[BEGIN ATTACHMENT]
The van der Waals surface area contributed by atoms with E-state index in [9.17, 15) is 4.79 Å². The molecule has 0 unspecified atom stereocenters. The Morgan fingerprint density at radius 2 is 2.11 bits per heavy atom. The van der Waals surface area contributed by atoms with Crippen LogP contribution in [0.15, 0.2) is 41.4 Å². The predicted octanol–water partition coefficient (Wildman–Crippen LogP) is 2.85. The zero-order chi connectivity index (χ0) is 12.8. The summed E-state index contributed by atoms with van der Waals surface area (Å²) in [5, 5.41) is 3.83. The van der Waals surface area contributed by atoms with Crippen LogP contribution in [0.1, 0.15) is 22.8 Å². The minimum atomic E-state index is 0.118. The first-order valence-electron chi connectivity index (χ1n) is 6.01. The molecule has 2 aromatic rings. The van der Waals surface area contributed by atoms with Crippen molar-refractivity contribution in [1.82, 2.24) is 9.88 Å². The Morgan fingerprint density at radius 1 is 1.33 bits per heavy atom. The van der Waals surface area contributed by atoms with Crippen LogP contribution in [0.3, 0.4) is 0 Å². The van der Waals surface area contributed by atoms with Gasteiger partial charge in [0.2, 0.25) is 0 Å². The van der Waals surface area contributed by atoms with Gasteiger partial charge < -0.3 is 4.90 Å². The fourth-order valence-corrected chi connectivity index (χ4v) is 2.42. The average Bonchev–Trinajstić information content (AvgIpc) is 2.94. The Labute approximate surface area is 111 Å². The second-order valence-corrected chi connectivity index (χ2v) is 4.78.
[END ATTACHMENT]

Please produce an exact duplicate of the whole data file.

The van der Waals surface area contributed by atoms with E-state index in [9.17, 15) is 4.79 Å². The molecule has 0 unspecified atom stereocenters. The Morgan fingerprint density at radius 2 is 2.11 bits per heavy atom. The van der Waals surface area contributed by atoms with Crippen LogP contribution in [0.15, 0.2) is 41.4 Å². The predicted octanol–water partition coefficient (Wildman–Crippen LogP) is 2.85. The zero-order chi connectivity index (χ0) is 12.8. The summed E-state index contributed by atoms with van der Waals surface area (Å²) in [5, 5.41) is 3.83. The van der Waals surface area contributed by atoms with Crippen LogP contribution in [0.1, 0.15) is 22.8 Å². The minimum atomic E-state index is 0.118. The first-order valence-electron chi connectivity index (χ1n) is 6.01. The molecule has 2 aromatic rings. The van der Waals surface area contributed by atoms with Crippen molar-refractivity contribution in [1.82, 2.24) is 9.88 Å². The Morgan fingerprint density at radius 1 is 1.33 bits per heavy atom. The van der Waals surface area contributed by atoms with Crippen LogP contribution in [0.3, 0.4) is 0 Å². The van der Waals surface area contributed by atoms with Gasteiger partial charge in [0.2, 0.25) is 0 Å². The van der Waals surface area contributed by atoms with Gasteiger partial charge < -0.3 is 4.90 Å². The fourth-order valence-corrected chi connectivity index (χ4v) is 2.42. The average Bonchev–Trinajstić information content (AvgIpc) is 2.94. The Labute approximate surface area is 111 Å². The second-order valence-corrected chi connectivity index (χ2v) is 4.78.